Tue 4 Dec 2007
This routine happened to us at a restaurant last night. It’s becoming a common occurrence. This is one of those steak and chop houses where a strip steak is $39 and a rib-eye is $42 and everything else is a la carte.
We’re seated at the table. One waiter brings water and says, “You’re waiter will be here in a moment.” So the official waiter comes, says hello, my name is whatever and I’ll be taking care of you tonight — taking care of us? — hands each of us a menu and puts the wine list on the table.
“May I start you off with a cocktail or a glass of wine?” he asks.
I say, “No, we’ll look at the wine list and the menu.”
So he ambles off and we look at the menu, compare ideas about what we might order and what kind of wine we’re in the mood for. Usually LL and I order either fish or red meat so one bottle of white or red wine will do. So we’re mulling these things over, and I’m looking at the wine list, and the moments flee by, and LL says, “We haven’t gotten any bread.” Indeed, we have not. And she adds, “I wonder if there are any specials we should know about.” Indeed, we have not been told about any specials.
The waiter shows up finally and asks, “Have you had a chance to select your wine?”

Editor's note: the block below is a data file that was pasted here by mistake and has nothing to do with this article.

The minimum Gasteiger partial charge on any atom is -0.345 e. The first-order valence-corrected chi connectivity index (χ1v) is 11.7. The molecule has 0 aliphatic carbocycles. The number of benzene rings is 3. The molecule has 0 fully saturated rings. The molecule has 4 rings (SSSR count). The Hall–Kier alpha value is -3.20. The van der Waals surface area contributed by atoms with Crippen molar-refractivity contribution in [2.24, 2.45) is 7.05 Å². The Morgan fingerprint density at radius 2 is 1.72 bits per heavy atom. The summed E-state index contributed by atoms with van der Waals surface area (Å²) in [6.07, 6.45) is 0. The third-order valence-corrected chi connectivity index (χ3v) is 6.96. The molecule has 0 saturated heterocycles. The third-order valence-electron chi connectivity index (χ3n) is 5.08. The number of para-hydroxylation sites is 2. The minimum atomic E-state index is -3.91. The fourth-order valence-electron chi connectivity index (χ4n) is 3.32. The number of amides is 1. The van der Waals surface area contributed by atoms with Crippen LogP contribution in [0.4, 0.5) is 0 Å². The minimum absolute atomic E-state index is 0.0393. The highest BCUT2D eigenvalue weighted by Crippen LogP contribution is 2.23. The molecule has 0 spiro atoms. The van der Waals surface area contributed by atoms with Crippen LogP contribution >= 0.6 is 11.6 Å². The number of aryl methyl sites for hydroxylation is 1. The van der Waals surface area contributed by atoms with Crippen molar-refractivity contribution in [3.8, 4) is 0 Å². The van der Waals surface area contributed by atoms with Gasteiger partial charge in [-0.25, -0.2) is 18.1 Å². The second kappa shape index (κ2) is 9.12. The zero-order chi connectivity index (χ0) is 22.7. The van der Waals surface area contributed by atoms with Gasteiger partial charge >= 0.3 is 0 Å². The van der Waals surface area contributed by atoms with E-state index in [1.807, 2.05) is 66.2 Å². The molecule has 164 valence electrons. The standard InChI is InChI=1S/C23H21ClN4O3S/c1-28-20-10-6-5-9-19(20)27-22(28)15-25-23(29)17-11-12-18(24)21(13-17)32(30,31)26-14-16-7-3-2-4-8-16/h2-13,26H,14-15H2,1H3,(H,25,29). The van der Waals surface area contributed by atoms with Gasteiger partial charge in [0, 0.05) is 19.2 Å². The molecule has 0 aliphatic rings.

I say, “Well, yes, but could we have some bread?”
He looks amazed. “Well,” he says, “don’t you want to order the wine first?”
And I say, “No, the wine is to go with dinner, and when the wine comes we’ll want some bread to go with it.” So off he goes to bring us some bread.
Which he does, and then we order the wine, and then he has to go get the wine and then he opens the wine and goes through all the folderol and THEN we get around to the matter of reciting the specials and ordering dinner.
By now, a time zone has slipped away to the east. Friends, life is too short to sit in restaurants where the preferred method of business is to get the cocktails and wine on the table as fast as possible and get patrons good and oiled before allowing them to decide what they want to eat or even bringing them some bread with which to buffer their stomachs.
It’s not — to be fair — the waiter’s fault. He was only doing what management tells him to do. But, lord love a duck, isn’t it enough that we’re paying $60 or so each for dinner? Must we be led down the path of inebriation too?
Waiter image from images.inmagine.com.